Chairman: It was a very helpful rant.

Mr Trend

  1263. Do you understand the anxiety, it is a distant anxiety at the moment, of people who feel that direct accountability, ie through the ballot box, is being gently eroded to people who are in effect managers? This is an extreme case but the tyrant wants to have no politics, wants to have good managers, and the tyrant will wish to manage well and will not want to have division of power but will want to have centralised funnelled powers. One of the joys of the Civil Service, and indeed of Parliament and the various other institutions of state, is that division of power is so cunningly and artfully arranged by accident that people find it very difficult to over-extend their powers in an arbitrary fashion. If you do end up with people who are accountable in this sense but not in a real sense to the people who could get rid of them if they do not like their policies, as they have done with Governments in the past, then we lose—
  (Ms Wallace) I think you are misinterpreting what I said, or maybe I was not clear. All I am saying—

  1264. I was asking if you understood that point of view. If you think it is totally nonsensical you should say so.
  (Ms Wallace) All I am saying is that I think in order to get better accountability Ministers need to be able to rely on a Civil Service that gives them good policy outcomes, manages it well and implements it well. We need a Civil Service that does that, that is really all I am saying, a set of systems that encourage that level of responsibility.

  1265. When you go down to Brighton and do things with the council and all the rest of it, in the end it is the council and the MP who will get it in the neck at the ballot box, although they may have had nothing to do with it.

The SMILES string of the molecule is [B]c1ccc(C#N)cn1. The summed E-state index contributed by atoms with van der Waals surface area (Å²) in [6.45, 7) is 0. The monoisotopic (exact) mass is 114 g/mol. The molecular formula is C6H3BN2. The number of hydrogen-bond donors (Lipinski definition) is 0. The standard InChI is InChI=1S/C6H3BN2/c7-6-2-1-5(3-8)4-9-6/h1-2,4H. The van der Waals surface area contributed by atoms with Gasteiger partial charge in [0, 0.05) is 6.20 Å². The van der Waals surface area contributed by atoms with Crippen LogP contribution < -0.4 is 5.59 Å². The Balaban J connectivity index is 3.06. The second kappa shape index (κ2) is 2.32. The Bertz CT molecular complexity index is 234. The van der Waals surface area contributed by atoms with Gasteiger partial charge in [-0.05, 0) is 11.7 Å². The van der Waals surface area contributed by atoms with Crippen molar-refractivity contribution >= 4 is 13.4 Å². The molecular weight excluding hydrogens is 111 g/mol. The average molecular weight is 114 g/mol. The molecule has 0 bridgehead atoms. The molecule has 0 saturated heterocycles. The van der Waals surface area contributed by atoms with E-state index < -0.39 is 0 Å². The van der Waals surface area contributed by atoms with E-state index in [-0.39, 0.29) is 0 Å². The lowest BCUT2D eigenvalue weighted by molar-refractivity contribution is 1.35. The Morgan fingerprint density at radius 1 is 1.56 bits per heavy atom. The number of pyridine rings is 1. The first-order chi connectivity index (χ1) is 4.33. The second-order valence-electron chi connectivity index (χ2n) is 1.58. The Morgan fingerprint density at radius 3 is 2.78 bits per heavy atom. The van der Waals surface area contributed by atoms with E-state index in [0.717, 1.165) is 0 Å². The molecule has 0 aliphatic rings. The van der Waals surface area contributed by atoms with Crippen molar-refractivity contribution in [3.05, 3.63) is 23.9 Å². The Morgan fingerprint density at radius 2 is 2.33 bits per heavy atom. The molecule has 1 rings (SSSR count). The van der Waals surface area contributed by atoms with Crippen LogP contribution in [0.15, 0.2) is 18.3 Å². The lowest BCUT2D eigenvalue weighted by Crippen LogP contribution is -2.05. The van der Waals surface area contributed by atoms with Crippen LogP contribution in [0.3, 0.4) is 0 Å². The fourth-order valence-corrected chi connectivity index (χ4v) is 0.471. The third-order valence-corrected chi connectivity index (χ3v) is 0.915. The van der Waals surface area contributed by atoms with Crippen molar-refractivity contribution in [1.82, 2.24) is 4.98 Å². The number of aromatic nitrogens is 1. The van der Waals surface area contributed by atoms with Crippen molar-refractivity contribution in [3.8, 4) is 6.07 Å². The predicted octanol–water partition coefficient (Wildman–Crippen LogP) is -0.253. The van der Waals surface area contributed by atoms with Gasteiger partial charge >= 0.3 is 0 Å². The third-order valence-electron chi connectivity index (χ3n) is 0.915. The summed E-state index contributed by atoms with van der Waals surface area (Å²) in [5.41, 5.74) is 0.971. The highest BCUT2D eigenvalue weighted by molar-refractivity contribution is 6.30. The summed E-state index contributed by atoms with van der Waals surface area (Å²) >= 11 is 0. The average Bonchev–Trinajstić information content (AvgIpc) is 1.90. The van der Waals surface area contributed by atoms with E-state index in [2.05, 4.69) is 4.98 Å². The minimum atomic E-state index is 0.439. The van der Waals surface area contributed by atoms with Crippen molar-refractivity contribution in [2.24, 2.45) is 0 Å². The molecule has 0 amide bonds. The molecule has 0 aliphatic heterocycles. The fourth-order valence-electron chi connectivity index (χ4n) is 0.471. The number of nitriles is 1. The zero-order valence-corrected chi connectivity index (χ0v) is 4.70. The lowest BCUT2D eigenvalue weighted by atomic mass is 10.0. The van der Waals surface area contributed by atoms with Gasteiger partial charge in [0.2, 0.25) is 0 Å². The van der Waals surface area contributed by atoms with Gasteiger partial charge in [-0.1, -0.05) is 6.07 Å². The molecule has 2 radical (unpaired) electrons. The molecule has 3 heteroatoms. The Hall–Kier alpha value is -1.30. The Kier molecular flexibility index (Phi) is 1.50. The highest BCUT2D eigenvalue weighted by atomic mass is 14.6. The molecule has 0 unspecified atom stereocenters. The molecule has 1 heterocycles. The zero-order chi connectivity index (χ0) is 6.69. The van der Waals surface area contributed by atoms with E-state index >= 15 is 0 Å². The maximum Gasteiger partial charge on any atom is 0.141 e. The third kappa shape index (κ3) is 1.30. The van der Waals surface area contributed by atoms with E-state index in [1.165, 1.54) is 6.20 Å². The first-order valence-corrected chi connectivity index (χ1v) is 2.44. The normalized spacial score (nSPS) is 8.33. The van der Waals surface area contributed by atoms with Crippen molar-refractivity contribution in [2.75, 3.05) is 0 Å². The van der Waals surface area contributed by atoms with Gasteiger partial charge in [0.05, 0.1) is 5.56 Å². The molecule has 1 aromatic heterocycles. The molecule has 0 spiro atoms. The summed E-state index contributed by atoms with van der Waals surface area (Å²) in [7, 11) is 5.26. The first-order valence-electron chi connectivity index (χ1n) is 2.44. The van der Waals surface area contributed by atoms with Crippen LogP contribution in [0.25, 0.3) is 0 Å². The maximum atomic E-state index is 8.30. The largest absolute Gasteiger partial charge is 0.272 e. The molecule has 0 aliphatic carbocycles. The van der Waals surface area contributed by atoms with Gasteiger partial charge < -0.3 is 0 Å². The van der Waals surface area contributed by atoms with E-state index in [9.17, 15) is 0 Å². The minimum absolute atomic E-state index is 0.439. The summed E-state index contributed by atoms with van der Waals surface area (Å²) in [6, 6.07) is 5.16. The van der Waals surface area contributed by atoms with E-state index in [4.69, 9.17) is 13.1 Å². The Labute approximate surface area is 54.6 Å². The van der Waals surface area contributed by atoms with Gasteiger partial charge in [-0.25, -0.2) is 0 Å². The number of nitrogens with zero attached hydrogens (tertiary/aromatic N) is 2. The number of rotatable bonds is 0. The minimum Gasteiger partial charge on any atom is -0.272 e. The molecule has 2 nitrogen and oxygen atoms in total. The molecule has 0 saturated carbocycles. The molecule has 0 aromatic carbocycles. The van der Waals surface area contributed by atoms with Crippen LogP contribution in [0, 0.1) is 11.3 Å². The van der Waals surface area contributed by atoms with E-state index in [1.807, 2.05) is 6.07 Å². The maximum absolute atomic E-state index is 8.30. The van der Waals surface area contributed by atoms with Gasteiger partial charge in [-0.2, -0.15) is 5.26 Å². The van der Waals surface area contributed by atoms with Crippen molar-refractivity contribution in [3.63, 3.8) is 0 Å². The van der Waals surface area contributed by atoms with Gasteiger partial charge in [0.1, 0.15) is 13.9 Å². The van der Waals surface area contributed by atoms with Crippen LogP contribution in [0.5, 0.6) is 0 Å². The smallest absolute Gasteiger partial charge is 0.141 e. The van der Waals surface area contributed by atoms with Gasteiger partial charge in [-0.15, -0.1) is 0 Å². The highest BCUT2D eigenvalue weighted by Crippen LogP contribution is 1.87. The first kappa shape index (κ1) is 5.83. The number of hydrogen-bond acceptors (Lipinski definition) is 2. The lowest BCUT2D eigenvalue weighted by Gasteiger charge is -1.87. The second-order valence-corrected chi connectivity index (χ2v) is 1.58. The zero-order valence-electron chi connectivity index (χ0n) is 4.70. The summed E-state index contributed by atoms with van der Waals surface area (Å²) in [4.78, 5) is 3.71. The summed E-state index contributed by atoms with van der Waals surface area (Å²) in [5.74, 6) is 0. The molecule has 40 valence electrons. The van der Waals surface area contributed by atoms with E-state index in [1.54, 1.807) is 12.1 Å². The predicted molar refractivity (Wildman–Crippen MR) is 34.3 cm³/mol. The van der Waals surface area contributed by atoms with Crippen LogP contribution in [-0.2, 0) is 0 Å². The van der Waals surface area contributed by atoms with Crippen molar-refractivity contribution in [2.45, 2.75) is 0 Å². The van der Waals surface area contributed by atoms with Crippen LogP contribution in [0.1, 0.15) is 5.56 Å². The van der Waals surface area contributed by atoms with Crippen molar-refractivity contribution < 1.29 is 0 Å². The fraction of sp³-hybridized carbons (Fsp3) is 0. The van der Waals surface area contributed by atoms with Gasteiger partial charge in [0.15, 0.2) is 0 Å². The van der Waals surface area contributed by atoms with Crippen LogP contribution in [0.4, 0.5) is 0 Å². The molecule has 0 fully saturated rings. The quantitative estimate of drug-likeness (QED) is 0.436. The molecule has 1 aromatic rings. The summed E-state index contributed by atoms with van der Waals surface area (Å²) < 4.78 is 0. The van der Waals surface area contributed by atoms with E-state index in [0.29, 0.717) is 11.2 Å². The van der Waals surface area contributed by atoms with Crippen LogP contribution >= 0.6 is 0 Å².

(Ms Casey) They have a tremendous amount to do with it because the local authority in Brighton, which is controlled by the elected members, is responsible for delivering the strategy. What they get from us is a tremendous amount of support and money and advice to do it. Lynette has just stood down but if you were to ask the Leader of Brighton City Council I think she would see herself as very, very firmly— When I say local authority leadership, I do not just mean a couple of officers who decide they want to sort out rough sleeping, I mean political leadership locally is also important.


  1266. What you were saying, if I understood you correctly, was that you want more visible accountability for civil servants?
  (Ms Wallace) No. I think accountability is a word that means thousands of different things to people. I am always saying this within Whitehall, that you do need occasionally, if you have got a very complex policy objective that requires an awful lot of co-ordination, to make sure that you have got a management structure in place that will deliver that, so that at the end of the day Ministers will not actually think "I was told that six things were going to happen that would add up to deliver my policy objective and I do not know who I look to now to tell me that those six things have happened or to tell me if there is a problem with one of them". That is all I am saying. I think you need to make sure that there is a bit more clarity about some of the co-ordination. We have always tried to do that in our implementation arrangements.

  Chairman: We must stop, but if social exclusion fails, if rough sleepers fails, things are so evolved that you two are in the firing line because you have become far more visibly associated with these projects than you would be if they were simply being delivered by normally invisible bits of the Civil Service.